The fire that ripped through an apartment complex in downtown Los Angeles early Monday was so big and so hot that it caused a ring of collateral damage.
Heat blew out more than 300 windows in one building and cracked 169 in another, and smoke triggered sprinkler systems that caused water damage. Fallen embers blanketed downtown in ash.
The Lewis Brisbois Bisgaard & Smith building took the brunt of the damage.
Heat shattered all but a few of the 15-floor building's windows, exposing mangled white plastic shades. Computers melted. So did desks, filing cabinets and chairs. Shards of glass blanketed a parking structure below.
Timothy Graves, managing partner of Lewis Brisbois' Los Angeles office, said more than 500 employees work in the firm's headquarters. He said the firm leases seven floors from the city of Los Angeles, which houses several city departments on the remaining floors.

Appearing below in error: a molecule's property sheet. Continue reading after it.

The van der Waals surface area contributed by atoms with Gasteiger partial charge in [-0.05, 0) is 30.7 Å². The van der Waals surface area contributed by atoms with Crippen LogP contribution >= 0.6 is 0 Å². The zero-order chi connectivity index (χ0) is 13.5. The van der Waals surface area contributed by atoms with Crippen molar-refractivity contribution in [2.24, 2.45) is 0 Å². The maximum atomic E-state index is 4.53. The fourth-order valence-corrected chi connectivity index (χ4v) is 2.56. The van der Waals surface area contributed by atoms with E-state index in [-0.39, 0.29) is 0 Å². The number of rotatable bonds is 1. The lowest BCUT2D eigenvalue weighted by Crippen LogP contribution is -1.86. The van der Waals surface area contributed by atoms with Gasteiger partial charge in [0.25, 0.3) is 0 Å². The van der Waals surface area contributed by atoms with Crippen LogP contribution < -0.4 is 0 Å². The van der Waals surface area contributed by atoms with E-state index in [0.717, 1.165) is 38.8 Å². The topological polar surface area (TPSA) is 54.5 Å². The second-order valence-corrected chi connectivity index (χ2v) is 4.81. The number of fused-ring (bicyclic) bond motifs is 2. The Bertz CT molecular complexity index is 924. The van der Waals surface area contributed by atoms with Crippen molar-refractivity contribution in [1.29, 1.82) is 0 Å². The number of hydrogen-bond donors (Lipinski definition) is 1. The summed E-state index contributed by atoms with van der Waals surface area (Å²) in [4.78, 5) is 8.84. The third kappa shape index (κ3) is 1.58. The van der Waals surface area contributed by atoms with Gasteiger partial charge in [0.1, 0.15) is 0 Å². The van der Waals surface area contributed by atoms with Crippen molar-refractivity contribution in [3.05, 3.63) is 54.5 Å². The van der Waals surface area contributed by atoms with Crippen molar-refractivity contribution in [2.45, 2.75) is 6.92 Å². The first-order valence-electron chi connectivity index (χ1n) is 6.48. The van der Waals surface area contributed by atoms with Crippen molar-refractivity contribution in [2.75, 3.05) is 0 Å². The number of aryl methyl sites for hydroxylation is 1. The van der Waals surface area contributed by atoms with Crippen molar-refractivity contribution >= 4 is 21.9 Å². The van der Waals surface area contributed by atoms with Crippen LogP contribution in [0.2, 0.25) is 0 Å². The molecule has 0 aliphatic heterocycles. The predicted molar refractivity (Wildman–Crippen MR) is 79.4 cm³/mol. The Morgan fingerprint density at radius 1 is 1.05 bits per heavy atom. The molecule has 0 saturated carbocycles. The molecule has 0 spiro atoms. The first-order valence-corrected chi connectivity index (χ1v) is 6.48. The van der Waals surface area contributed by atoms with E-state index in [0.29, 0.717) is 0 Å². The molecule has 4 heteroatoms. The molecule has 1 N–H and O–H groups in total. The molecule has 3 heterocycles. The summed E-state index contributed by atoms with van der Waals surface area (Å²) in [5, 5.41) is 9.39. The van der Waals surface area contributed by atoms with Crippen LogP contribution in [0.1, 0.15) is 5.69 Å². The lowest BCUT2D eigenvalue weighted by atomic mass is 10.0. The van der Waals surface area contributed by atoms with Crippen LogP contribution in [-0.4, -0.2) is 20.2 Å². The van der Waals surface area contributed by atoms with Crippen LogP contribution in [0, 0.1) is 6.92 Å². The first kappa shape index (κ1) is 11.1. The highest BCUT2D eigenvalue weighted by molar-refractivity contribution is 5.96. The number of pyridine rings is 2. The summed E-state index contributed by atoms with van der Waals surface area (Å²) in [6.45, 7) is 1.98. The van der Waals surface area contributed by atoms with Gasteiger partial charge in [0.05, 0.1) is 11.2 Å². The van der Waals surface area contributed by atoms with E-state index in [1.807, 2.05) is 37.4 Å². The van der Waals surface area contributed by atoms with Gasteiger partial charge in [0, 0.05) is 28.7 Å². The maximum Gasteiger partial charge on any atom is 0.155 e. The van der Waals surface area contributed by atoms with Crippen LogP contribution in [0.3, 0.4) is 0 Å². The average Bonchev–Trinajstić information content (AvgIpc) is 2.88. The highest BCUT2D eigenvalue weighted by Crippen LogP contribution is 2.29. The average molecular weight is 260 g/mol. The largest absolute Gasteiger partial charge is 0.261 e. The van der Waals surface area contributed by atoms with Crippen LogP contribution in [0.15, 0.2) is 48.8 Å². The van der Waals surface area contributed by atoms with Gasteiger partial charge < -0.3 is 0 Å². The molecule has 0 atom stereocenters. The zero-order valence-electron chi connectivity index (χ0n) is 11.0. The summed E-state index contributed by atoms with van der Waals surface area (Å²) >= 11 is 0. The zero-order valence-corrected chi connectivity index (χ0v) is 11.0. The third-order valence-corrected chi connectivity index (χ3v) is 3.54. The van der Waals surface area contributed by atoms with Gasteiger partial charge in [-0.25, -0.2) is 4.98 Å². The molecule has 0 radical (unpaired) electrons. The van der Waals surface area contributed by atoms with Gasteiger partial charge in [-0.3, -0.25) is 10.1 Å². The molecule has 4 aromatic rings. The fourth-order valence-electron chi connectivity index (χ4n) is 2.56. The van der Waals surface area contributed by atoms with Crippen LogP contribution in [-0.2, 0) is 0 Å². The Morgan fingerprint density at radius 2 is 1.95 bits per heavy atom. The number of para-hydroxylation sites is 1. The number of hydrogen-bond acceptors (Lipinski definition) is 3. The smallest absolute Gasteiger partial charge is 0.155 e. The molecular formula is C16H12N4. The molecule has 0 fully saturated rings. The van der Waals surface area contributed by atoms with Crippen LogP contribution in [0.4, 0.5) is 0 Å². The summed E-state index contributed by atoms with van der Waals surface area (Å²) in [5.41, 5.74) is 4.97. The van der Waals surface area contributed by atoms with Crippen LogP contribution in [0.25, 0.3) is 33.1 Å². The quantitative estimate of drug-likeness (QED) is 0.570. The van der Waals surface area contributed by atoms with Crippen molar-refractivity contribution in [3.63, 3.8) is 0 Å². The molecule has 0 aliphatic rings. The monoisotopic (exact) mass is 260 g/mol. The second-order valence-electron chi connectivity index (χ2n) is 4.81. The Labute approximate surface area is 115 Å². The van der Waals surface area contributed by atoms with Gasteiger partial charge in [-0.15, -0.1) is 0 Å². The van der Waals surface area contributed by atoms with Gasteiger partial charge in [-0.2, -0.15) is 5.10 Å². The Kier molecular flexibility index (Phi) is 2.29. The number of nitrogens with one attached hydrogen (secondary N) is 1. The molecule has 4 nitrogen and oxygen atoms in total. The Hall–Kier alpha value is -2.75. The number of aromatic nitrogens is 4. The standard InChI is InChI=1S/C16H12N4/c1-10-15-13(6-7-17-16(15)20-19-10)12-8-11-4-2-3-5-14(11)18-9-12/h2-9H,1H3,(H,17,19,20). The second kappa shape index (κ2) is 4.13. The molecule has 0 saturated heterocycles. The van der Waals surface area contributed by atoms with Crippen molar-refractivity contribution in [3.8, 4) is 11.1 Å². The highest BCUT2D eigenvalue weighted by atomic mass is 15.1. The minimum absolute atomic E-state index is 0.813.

For many of Lewis Brisbois' employees, news that their building had been damaged came in the form of an automated phone call early Monday. Sherry Young, a paralegal, still made a trip to the building. When she saw that windows on her floor were missing, she immediately thought about her boss' 4-foot-tall painting of koi.
"It would be so heartbreaking to lose that," she said.
More than 300 of the building's windows were blown out by the heat, Graves said, and the building's sprinkler system went off, causing substantial water damage.
Crews spent Monday covering equipment with plastic and removing water. The firm plans to use its offices in San Bernardino and Costa Mesa to temporarily house the accounting, human resources and mail departments, Graves said.
Sprinklers also doused the space used by the city's Department of Aging, where about 2,000 Christmas gift bags were soaked with water and destroyed, department general manager Laura Trejo said.
Staff members had planned to begin passing out the presents this week to senior citizens, she said, adding: "It's enough to break your heart."
Times staff writers Marisa Gerber, Soumya Karlamangla, Brittny Mejia and Joseph Serna contributed to this report.